Dave Crenshaw: And I went to him and I said, “Hey, but I do this for a living. But I’m not going to do this unless you give me permission to do it.” And he goes, “Okay, sure.” “I go, No, no, no, no, no, no. Let me be clear, what I’m saying to you. I am saying, I am going to say things you do not want me to hear or do not want to hear from me. And I’m going to ask you numbers, not because I’m mean or I’m following up with you. But because it’s my responsibility to provide that accountability. So, think about it for a moment. Are you willing to do this?” And he thought about it for a while, and he goes, “Yeah, I’m willing to do it.” And now I’m providing that accountability to him every night for his fitness goals. And because he gave me that permission it worked.
Bjork Ostrom: Yeah, it’s kind of that idea of a man convinced against his will is of the same opinion still, like, “Yeah, sure. I’ll do it.” But not really convinced, not really wanting to do it and you have to be, what I hear you saying is, especially if it’s somebody who you’re not paying to do it, you have to be clear and “I need you to keep me accountable, and here’s what you’re keeping me accountable to and I’m buying into this.”
Dave Crenshaw: Yeah. And don’t be nice. Being nice is not the same thing as love.
Bjork Ostrom: Which is hard for family or friends.
Dave Crenshaw: Exactly, which is why I said it’s the last resort. Because it’s really hard for them to do it.
Bjork Ostrom: Yeah. So the book is The Result, you can get actually a free PDF copy, we’ll link to that in the show notes. You talk in depth about this formula, how you can go through that and apply it to your life. I know that your results that you’re seeking, Dave will have an impact on somebody’s life today, which is awesome. And to see that manifested with this audience. But I know that people will also be interested in following along with what you’re up to know what you’re doing. And I also know that in this unique season of life and business there are some companies doing some really cool things and LinkedIn learning is doing that with some of your courses. So can you talk about how people can find some of your courses on LinkedIn learning and then follow along with you online as well?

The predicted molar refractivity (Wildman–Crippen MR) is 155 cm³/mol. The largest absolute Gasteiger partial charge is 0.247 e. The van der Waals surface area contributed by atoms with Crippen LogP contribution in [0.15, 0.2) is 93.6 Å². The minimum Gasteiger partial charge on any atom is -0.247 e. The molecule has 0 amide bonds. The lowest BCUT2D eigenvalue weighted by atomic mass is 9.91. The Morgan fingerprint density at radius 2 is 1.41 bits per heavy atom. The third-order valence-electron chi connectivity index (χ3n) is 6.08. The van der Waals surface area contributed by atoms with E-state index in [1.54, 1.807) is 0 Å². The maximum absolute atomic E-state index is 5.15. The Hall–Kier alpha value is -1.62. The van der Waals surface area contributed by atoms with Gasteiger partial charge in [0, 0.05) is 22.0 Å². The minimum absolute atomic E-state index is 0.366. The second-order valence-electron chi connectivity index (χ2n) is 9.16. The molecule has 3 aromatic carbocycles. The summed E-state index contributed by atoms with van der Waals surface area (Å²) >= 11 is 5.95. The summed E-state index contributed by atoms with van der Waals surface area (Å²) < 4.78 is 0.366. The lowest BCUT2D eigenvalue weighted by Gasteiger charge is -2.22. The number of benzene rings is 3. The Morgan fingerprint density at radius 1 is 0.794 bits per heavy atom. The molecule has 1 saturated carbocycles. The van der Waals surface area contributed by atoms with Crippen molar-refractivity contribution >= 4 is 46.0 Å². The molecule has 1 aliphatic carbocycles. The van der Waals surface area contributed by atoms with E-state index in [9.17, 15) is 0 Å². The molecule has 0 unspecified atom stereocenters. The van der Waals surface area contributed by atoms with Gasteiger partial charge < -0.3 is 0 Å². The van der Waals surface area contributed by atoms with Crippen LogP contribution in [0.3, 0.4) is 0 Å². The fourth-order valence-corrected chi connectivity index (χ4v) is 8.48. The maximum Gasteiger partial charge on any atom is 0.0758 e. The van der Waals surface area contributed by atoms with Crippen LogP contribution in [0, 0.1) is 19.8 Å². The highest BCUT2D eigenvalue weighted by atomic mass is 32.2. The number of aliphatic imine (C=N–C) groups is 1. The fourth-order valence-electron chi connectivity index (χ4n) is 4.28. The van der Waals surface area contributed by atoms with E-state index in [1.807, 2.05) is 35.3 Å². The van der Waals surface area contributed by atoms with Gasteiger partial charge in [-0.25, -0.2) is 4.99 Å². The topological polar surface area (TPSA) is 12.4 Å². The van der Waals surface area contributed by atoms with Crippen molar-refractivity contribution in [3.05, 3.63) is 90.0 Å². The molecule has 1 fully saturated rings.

Dave Crenshaw: Yes. So right now and I don’t know how long this is going to last but I’m going to guess for a couple of months. You can get my full time management working from home course, on LinkedIn learning you can get it for free. And when I say free, I mean fully free. They don’t even require signup or a trial, you just go right to the course. So a quick link to that is davecrenshaw.com. And Crenshaw is the C-R-E-N-S-H-A-W. Davecrenshaw.com/home. And that will take you right to that course.
Bjork Ostrom: Great, and we’ll link to that as well. And then how about if people want to follow along with you online?
Dave Crenshaw: Davecrenshaw.com, I have a newsletter that I put out all the time. You’re also welcome to reach out to me on LinkedIn. LinkedIn is probably my most popular platform most followers there. So you’re welcome to connect with me, follow me there. And I’m putting out probably three different things per week.
Bjork Ostrom: Awesome, Dave, thanks so much for coming on. Really appreciate it. And thanks for all you do.
Dave Crenshaw: Thank you so much, really appreciate it.
Alexa Peduzzi: And that’s a wrap for this episode of the Food Blogger Pro podcast. Thank you so much for tuning in today. As always, if you have any thoughts or ideas for the podcast, you can send them our way at [email protected]. And if you’re enjoying the show and have a spare minute or two in your day, we would really appreciate your review on Apple podcast. It really helps the show so so much and Bjork and I just love reading your thoughts about the show. But that does it for us this week. We’ll see you next time and until then, make it a great week.